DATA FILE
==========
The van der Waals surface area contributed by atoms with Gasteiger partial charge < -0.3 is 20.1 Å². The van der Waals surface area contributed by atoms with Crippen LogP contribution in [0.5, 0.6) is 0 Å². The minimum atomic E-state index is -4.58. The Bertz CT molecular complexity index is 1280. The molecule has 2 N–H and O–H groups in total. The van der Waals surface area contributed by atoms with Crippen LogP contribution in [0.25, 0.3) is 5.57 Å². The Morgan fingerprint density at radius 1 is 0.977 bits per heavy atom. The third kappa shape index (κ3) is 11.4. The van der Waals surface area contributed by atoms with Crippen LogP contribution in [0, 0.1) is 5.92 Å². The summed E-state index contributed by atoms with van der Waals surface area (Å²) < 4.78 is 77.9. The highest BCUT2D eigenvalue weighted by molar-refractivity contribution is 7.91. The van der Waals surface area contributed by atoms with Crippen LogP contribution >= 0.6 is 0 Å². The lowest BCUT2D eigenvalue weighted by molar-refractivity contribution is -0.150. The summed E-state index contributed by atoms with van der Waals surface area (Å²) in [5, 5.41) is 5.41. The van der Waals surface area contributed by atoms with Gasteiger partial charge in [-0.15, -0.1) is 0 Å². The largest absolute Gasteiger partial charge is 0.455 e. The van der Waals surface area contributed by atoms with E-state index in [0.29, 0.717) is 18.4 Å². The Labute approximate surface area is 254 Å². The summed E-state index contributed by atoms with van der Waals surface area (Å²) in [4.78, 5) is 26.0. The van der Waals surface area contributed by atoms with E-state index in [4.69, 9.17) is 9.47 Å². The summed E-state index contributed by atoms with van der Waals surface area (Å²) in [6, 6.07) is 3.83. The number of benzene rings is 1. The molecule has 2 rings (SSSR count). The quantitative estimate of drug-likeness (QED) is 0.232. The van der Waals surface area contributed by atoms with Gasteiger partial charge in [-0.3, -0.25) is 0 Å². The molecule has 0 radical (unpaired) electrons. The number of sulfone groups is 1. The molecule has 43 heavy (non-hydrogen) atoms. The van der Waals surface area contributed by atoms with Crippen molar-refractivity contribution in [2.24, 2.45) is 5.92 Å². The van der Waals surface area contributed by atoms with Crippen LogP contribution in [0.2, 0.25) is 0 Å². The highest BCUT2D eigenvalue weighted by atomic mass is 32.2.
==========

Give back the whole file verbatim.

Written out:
The van der Waals surface area contributed by atoms with Gasteiger partial charge < -0.3 is 20.1 Å². The van der Waals surface area contributed by atoms with Crippen LogP contribution in [0.5, 0.6) is 0 Å². The minimum atomic E-state index is -4.58. The Bertz CT molecular complexity index is 1280. The molecule has 2 N–H and O–H groups in total. The van der Waals surface area contributed by atoms with Crippen LogP contribution in [0.25, 0.3) is 5.57 Å². The Morgan fingerprint density at radius 1 is 0.977 bits per heavy atom. The third kappa shape index (κ3) is 11.4. The van der Waals surface area contributed by atoms with Crippen LogP contribution in [0, 0.1) is 5.92 Å². The summed E-state index contributed by atoms with van der Waals surface area (Å²) < 4.78 is 77.9. The highest BCUT2D eigenvalue weighted by molar-refractivity contribution is 7.91. The van der Waals surface area contributed by atoms with Crippen LogP contribution >= 0.6 is 0 Å². The lowest BCUT2D eigenvalue weighted by molar-refractivity contribution is -0.150. The summed E-state index contributed by atoms with van der Waals surface area (Å²) in [5, 5.41) is 5.41. The van der Waals surface area contributed by atoms with Gasteiger partial charge in [-0.15, -0.1) is 0 Å². The largest absolute Gasteiger partial charge is 0.455 e. The van der Waals surface area contributed by atoms with E-state index in [0.29, 0.717) is 18.4 Å². The Labute approximate surface area is 254 Å². The summed E-state index contributed by atoms with van der Waals surface area (Å²) in [4.78, 5) is 26.0. The van der Waals surface area contributed by atoms with E-state index in [4.69, 9.17) is 9.47 Å². The summed E-state index contributed by atoms with van der Waals surface area (Å²) in [6, 6.07) is 3.83. The number of benzene rings is 1. The molecule has 2 rings (SSSR count). The quantitative estimate of drug-likeness (QED) is 0.232. The van der Waals surface area contributed by atoms with Gasteiger partial charge in [-0.3, -0.25) is 0 Å². The molecule has 0 radical (unpaired) electrons. The number of sulfone groups is 1. The molecule has 43 heavy (non-hydrogen) atoms. The van der Waals surface area contributed by atoms with Crippen molar-refractivity contribution in [2.24, 2.45) is 5.92 Å². The van der Waals surface area contributed by atoms with Crippen LogP contribution in [0.2, 0.25) is 0 Å². The highest BCUT2D eigenvalue weighted by atomic mass is 32.2.